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Environ Health Perspect; DOI:10.1289/EHP481

Effects of Periconception Cadmium and Mercury Co-Administration to Mice on Indices of Chronic Disease in Male Offspring at Maturity

Cagri Camsari,1,3 Joseph K. Folger,1,3 Devin McGee,1,3 Steven J. Bursian,3 Hongbing Wang,4,5 Jason G. Knott,2,3 and George W. Smith1,3
Author Affiliations open
1Laboratory of Mammalian Reproductive Biology and Genomics, Michigan State University, East Lansing, Michigan 48824; 2Developmental Epigenetics Laboratory, Michigan State University, East Lansing, Michigan 48824; 3Department of Animal Science, Michigan State University, East Lansing, Michigan 48824; 4Department of Physiology, Michigan State University, East Lansing, Michigan 48824; 5Neuroscience Program, Michigan State University, East Lansing, Michigan 48824

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  • Background: Long-term exposure to the heavy metals cadmium (Cd) and mercury (Hg) is known to increase risk of chronic diseases. However, to our knowledge, exposure to Cd and Hg beginning at the periconception period has not been studied to date.

    Objective: The effect of co-administration of Cd and Hg during early development on indices of chronic diseases at adulthood was examined.

    Methods: Adult female CD1 mice were subcutaneously administered a combination of cadmium chloride (CdCl2) and methylmercury (II) chloride (CH3HgCl; 0, 0.125, 0.5 or 2.0 mg/kg body weight each) four days before and four days after conception (8 days total). Indices of anxiety-like behavior, glucose homeostasis, endocrine and molecular markers of insulin resistance and organ weights were examined in adult male offspring.

    Results: Increased anxiety-like behavior, impaired glucose homeostasis, and higher body weight and abdominal adipose tissue weight were observed in male offspring of treated females compared to controls. Significantly increased serum leptin and insulin concentrations and impaired insulin tolerance in the male offspring of dams treated with 2.0 mg/kg body weight of Cd and Hg suggested insulin resistance. Altered mRNA abundance for genes associated with glucose and lipid homeostasis (GLUT4, IRS1, FASN, ACACA, FATP2, CD36, G6PC) in liver and abdominal adipose tissues as well as increased IRS1 phosphorylation in liver (Ser 307) provided further evidence of insulin resistance.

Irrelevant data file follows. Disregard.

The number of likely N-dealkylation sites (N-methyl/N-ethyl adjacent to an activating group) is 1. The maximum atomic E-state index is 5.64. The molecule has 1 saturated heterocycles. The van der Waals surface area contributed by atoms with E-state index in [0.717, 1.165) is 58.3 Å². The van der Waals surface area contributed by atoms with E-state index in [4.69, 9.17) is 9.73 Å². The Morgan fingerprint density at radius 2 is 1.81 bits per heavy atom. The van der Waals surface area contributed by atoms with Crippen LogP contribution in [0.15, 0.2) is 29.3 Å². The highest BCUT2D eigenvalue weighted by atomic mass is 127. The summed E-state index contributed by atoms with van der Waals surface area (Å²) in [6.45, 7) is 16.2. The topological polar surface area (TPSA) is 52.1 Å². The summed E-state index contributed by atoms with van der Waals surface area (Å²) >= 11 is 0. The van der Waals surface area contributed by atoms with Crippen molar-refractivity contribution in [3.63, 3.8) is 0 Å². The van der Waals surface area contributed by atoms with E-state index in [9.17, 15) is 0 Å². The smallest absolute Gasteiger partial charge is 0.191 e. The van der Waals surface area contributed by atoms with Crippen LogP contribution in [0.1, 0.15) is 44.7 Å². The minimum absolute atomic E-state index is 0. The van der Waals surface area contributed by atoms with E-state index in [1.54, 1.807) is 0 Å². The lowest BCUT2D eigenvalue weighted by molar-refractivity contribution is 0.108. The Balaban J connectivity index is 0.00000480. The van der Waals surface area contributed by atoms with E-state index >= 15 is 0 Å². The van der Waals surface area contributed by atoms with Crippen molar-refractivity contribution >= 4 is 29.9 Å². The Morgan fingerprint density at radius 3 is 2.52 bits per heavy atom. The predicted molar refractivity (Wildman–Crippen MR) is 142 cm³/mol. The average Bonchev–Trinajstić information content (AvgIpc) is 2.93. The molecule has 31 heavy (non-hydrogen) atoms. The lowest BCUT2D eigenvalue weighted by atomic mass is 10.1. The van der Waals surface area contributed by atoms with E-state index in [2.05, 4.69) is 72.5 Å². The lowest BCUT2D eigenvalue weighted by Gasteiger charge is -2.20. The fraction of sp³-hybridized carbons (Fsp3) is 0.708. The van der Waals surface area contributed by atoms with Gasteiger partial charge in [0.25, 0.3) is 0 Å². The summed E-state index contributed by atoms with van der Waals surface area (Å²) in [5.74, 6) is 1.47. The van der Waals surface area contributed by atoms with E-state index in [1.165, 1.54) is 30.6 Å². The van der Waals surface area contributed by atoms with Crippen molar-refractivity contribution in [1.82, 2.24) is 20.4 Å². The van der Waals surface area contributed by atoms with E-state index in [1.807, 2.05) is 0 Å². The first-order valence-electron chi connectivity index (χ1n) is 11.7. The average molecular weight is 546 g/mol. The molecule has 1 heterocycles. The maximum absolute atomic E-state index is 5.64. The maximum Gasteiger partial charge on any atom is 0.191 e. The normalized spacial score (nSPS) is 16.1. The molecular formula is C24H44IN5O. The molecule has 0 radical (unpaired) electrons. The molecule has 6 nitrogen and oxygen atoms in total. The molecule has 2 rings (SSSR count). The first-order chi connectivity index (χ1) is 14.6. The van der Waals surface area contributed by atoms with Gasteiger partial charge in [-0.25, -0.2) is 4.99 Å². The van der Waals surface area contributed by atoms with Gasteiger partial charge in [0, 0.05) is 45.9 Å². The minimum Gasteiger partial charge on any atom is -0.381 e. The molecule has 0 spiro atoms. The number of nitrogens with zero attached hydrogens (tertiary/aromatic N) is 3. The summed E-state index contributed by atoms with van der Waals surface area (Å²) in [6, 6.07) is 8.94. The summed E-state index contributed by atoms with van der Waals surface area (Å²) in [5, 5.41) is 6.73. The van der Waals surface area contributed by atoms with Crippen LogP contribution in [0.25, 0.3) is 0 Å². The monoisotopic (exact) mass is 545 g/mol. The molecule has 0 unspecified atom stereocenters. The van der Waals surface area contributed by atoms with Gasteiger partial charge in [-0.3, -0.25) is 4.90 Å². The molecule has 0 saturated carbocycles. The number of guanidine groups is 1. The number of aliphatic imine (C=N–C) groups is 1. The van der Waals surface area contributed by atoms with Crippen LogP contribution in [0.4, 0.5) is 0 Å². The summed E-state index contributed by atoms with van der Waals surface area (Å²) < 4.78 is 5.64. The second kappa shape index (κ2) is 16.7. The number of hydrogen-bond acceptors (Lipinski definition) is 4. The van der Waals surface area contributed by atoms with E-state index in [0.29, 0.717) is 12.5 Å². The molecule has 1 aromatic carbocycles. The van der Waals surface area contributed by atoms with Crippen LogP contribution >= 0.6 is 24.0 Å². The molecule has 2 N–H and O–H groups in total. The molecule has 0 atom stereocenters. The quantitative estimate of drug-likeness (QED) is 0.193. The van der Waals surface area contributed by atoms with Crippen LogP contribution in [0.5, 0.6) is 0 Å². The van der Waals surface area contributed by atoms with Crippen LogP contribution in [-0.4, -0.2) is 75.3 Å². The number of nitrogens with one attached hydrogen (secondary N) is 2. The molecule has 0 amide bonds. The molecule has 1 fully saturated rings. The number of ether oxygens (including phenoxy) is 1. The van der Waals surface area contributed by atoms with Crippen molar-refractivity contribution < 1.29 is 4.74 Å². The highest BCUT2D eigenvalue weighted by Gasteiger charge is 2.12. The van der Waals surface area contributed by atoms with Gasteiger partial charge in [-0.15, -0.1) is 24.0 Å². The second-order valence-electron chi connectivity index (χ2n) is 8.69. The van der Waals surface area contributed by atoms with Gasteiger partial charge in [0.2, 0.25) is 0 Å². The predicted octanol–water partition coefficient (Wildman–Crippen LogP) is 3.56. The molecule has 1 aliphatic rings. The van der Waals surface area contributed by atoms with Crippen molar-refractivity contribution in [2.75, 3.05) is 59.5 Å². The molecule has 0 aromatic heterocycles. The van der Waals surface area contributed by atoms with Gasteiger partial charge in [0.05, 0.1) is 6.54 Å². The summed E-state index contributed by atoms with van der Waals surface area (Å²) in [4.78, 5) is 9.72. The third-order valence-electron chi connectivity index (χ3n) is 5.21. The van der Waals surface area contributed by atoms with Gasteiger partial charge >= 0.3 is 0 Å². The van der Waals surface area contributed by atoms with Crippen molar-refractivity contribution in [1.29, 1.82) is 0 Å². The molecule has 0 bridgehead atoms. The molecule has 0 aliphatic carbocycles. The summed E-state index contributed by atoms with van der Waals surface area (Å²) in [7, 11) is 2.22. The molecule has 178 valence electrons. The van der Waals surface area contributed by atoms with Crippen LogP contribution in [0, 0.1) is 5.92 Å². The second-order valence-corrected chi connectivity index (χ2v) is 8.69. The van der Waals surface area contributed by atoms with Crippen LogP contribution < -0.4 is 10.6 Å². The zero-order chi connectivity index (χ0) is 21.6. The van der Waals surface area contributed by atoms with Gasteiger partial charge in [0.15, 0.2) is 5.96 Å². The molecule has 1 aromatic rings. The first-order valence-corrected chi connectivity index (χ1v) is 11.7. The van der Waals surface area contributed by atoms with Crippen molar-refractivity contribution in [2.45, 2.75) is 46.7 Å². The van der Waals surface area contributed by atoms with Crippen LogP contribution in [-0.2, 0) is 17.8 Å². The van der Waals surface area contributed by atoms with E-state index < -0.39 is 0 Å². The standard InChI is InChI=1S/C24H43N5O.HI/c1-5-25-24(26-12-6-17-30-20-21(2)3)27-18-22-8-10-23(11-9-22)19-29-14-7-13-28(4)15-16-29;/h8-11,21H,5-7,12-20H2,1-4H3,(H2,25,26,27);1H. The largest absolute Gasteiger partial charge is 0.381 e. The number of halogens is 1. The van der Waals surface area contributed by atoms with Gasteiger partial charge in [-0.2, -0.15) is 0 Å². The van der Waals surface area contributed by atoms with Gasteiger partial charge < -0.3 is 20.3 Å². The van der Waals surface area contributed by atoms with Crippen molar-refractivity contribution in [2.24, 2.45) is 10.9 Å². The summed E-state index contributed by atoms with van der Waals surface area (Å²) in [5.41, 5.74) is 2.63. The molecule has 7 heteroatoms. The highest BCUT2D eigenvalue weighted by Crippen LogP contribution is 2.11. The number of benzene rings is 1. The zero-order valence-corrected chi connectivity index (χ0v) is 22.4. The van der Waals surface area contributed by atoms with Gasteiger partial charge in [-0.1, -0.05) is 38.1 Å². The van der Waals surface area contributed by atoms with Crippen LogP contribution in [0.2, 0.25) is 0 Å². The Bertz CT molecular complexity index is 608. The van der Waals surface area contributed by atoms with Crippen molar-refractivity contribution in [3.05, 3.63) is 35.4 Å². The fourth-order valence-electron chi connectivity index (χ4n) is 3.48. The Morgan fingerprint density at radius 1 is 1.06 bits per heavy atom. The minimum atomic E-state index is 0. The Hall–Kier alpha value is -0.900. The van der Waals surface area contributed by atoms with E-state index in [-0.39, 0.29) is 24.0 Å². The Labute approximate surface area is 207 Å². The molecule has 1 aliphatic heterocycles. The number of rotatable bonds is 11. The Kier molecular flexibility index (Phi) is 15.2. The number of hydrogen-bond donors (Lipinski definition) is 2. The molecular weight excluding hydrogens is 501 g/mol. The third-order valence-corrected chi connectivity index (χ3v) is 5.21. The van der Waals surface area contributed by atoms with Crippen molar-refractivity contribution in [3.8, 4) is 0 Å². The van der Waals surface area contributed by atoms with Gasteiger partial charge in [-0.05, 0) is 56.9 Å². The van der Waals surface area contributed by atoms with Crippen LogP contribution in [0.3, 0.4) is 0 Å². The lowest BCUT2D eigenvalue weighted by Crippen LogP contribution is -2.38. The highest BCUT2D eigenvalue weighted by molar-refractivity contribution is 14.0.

Conclusions: Results suggest administration of cadmium and mercury to female mice during early development of their offspring (which in this study is the periconception period) was associated with anxiety-like behavior, altered glucose metabolism and insulin resistance in male offspring at adulthood.

  • This EHP Advance Publication article has been peer-reviewed, revised, and accepted for publication. EHP Advance Publication articles are completely citable using the DOI number assigned to the article. This document will be replaced with the copyedited and formatted version as soon as it is available. Through the DOI number used in the citation, you will be able to access this document at each stage of the publication process.

    Citation: Camsari C, Folger JK, McGee D, Bursian SJ, Wang H, Knott JG, Smith GW. Effects of Periconception Cadmium and Mercury Co-Administration to Mice on Indices of Chronic Disease in Male Offspring at Maturity. Environ Health Perspect; http://dx.doi.org/10.1289/EHP481

    Received: 9 May 2016
    Revised: 17 October 2016
    Accepted: 18 October 2016
    Published: 4 November 2016

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